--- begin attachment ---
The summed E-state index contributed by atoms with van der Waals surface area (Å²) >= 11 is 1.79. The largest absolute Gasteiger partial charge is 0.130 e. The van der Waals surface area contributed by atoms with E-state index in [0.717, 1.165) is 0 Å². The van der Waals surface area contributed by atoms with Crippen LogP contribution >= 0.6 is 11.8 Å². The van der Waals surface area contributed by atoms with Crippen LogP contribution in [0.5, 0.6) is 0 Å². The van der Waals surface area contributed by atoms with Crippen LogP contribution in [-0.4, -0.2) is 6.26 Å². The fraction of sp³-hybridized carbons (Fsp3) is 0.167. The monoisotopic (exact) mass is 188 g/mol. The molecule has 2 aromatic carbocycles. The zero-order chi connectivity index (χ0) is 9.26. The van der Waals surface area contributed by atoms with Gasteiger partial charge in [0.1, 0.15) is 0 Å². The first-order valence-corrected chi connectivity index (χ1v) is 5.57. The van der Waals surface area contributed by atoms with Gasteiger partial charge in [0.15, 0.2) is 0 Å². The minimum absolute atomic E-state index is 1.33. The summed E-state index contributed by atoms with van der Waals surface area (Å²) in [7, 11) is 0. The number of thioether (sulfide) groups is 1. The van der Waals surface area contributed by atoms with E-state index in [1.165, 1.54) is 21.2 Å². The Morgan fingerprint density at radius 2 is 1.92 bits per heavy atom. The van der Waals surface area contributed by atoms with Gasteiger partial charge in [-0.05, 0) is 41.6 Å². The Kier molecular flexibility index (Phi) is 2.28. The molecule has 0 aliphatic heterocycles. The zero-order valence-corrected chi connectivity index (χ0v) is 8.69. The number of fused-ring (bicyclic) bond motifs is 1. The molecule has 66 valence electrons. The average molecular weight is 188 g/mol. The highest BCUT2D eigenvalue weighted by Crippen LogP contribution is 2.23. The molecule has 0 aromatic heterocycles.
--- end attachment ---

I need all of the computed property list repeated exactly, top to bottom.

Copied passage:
The summed E-state index contributed by atoms with van der Waals surface area (Å²) >= 11 is 1.79. The largest absolute Gasteiger partial charge is 0.130 e. The van der Waals surface area contributed by atoms with E-state index in [0.717, 1.165) is 0 Å². The van der Waals surface area contributed by atoms with Crippen LogP contribution >= 0.6 is 11.8 Å². The van der Waals surface area contributed by atoms with Crippen LogP contribution in [0.5, 0.6) is 0 Å². The van der Waals surface area contributed by atoms with Crippen LogP contribution in [-0.4, -0.2) is 6.26 Å². The fraction of sp³-hybridized carbons (Fsp3) is 0.167. The monoisotopic (exact) mass is 188 g/mol. The molecule has 2 aromatic carbocycles. The zero-order chi connectivity index (χ0) is 9.26. The van der Waals surface area contributed by atoms with Gasteiger partial charge in [0.1, 0.15) is 0 Å². The first-order valence-corrected chi connectivity index (χ1v) is 5.57. The van der Waals surface area contributed by atoms with Gasteiger partial charge in [0.15, 0.2) is 0 Å². The minimum absolute atomic E-state index is 1.33. The summed E-state index contributed by atoms with van der Waals surface area (Å²) in [7, 11) is 0. The number of thioether (sulfide) groups is 1. The van der Waals surface area contributed by atoms with E-state index in [1.165, 1.54) is 21.2 Å². The Morgan fingerprint density at radius 2 is 1.92 bits per heavy atom. The van der Waals surface area contributed by atoms with Gasteiger partial charge in [-0.05, 0) is 41.6 Å². The Kier molecular flexibility index (Phi) is 2.28. The molecule has 0 aliphatic heterocycles. The zero-order valence-corrected chi connectivity index (χ0v) is 8.69. The number of fused-ring (bicyclic) bond motifs is 1. The molecule has 66 valence electrons. The average molecular weight is 188 g/mol. The highest BCUT2D eigenvalue weighted by Crippen LogP contribution is 2.23. The molecule has 0 aromatic heterocycles.